A recent article in the Arizona Capitol Times included a response from a community college spokesperson to a letter to legislators from the Arizona Tax Research Association (ATRA).
Kathy Boyle, executive director of the Arizona Community College Association (ACCA), said most of the classes listed in the ATRA letter are paid for by tuition and class fees, not state funding. (Lawmaker targets state funding of community college ‘fun’ courses, Nov. 11)
Ms. Boyle is either woefully uninformed on this issue or is making an attempt at damage control by stating something she knows to be untrue. Let me help her and your readers understand how this works. The key component of state funding for colleges is the calculation of full time student equivalents (FTSE). To establish a college’s FTSE, total credits are simply divided by 30 (the number of credits in a year considered to be full time). Courses that qualify for credit and those that do not are determinations people at the colleges make. Each of the courses listed in the ATRA letter was found in a community college course catalog or class schedule and each was offered with a specified number of credits. Class schedules also list noncredit courses. This is no small distinction.
Thus far, college administrators have argued that the courses ATRA identifies as recreational are legitimate classes worthy of state funding. They also maintain that they do not distinguish between credits in such a manner and cannot provide an accounting of courses categorized to answer ATRA’s questions. Ms. Boyle seems to be presenting a new argument by suggesting that the credits awarded for these recreational classes are somehow excluded from the FTSE count submitted to the state for funding purposes. As I said earlier, this assertion is just plain wrong.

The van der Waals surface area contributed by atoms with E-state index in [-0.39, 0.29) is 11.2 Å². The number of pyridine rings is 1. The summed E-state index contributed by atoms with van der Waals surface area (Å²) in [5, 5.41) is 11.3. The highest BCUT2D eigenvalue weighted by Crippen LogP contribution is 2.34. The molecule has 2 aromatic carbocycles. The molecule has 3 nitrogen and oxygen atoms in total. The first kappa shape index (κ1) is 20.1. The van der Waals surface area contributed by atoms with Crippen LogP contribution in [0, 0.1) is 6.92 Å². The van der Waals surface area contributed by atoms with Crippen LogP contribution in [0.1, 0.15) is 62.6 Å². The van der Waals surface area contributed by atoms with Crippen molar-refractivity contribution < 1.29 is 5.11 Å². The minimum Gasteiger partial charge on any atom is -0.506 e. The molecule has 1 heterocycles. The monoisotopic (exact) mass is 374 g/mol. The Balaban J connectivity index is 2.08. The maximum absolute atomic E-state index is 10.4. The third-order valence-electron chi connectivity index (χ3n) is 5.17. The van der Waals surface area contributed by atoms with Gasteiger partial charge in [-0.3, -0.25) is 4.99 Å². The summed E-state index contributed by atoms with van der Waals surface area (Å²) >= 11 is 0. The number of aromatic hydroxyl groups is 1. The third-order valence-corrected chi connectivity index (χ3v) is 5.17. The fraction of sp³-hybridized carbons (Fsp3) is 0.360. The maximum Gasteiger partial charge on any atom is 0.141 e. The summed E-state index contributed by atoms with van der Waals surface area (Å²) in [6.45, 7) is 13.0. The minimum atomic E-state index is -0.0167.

Mohave Community College has for years been offering credit for courses they classify as “personal enrichment” or “leisure studies” courses. Recognizing that such courses are not offered for credit in other states and have come under some scrutiny in Arizona in recent years, the district resolved to discontinue that practice and has transferred recreational dance, gardening, stress management, and similar courses to noncredit status. The result of this process is that Mohave’s total FTSE count will be lower than it otherwise would have been.
Ms. Boyle’s inaccurate claim that such courses do not receive state funding does seem to suggest an acknowledgment that such courses should not receive state funding. That, at least, is a step in the right direction.
We have recommended that legislators take immediate steps to ensure that Arizona’s funding priorities are straight. We hope the Legislature won’t wait for the colleges to do the same with their story.